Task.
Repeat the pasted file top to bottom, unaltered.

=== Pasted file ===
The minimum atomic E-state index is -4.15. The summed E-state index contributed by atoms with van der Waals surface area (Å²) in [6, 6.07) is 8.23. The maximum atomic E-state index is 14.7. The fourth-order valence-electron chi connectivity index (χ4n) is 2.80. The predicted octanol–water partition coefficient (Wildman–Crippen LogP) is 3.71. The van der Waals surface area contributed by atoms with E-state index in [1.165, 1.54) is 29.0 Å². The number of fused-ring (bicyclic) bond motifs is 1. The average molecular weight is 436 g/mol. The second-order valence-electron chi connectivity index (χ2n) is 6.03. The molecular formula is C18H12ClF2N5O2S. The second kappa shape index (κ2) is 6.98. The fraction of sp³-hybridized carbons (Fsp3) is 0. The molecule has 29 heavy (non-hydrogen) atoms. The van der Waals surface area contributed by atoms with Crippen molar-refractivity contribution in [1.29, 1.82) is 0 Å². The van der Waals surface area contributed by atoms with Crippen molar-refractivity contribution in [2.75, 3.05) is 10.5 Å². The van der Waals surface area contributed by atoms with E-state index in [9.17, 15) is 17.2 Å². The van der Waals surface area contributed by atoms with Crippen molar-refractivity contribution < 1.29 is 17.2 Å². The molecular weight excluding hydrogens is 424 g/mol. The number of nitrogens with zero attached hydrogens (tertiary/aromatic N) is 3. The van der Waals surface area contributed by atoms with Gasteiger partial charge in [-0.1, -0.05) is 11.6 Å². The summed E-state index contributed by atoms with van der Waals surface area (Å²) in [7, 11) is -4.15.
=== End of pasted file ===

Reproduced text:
The minimum atomic E-state index is -4.15. The summed E-state index contributed by atoms with van der Waals surface area (Å²) in [6, 6.07) is 8.23. The maximum atomic E-state index is 14.7. The fourth-order valence-electron chi connectivity index (χ4n) is 2.80. The predicted octanol–water partition coefficient (Wildman–Crippen LogP) is 3.71. The van der Waals surface area contributed by atoms with E-state index in [1.165, 1.54) is 29.0 Å². The number of fused-ring (bicyclic) bond motifs is 1. The average molecular weight is 436 g/mol. The second-order valence-electron chi connectivity index (χ2n) is 6.03. The molecular formula is C18H12ClF2N5O2S. The second kappa shape index (κ2) is 6.98. The fraction of sp³-hybridized carbons (Fsp3) is 0. The molecule has 29 heavy (non-hydrogen) atoms. The van der Waals surface area contributed by atoms with Crippen molar-refractivity contribution in [1.29, 1.82) is 0 Å². The van der Waals surface area contributed by atoms with Crippen molar-refractivity contribution in [2.75, 3.05) is 10.5 Å². The van der Waals surface area contributed by atoms with E-state index in [9.17, 15) is 17.2 Å². The van der Waals surface area contributed by atoms with Crippen molar-refractivity contribution < 1.29 is 17.2 Å². The molecular weight excluding hydrogens is 424 g/mol. The number of nitrogens with zero attached hydrogens (tertiary/aromatic N) is 3. The van der Waals surface area contributed by atoms with Gasteiger partial charge in [-0.1, -0.05) is 11.6 Å². The summed E-state index contributed by atoms with van der Waals surface area (Å²) in [7, 11) is -4.15.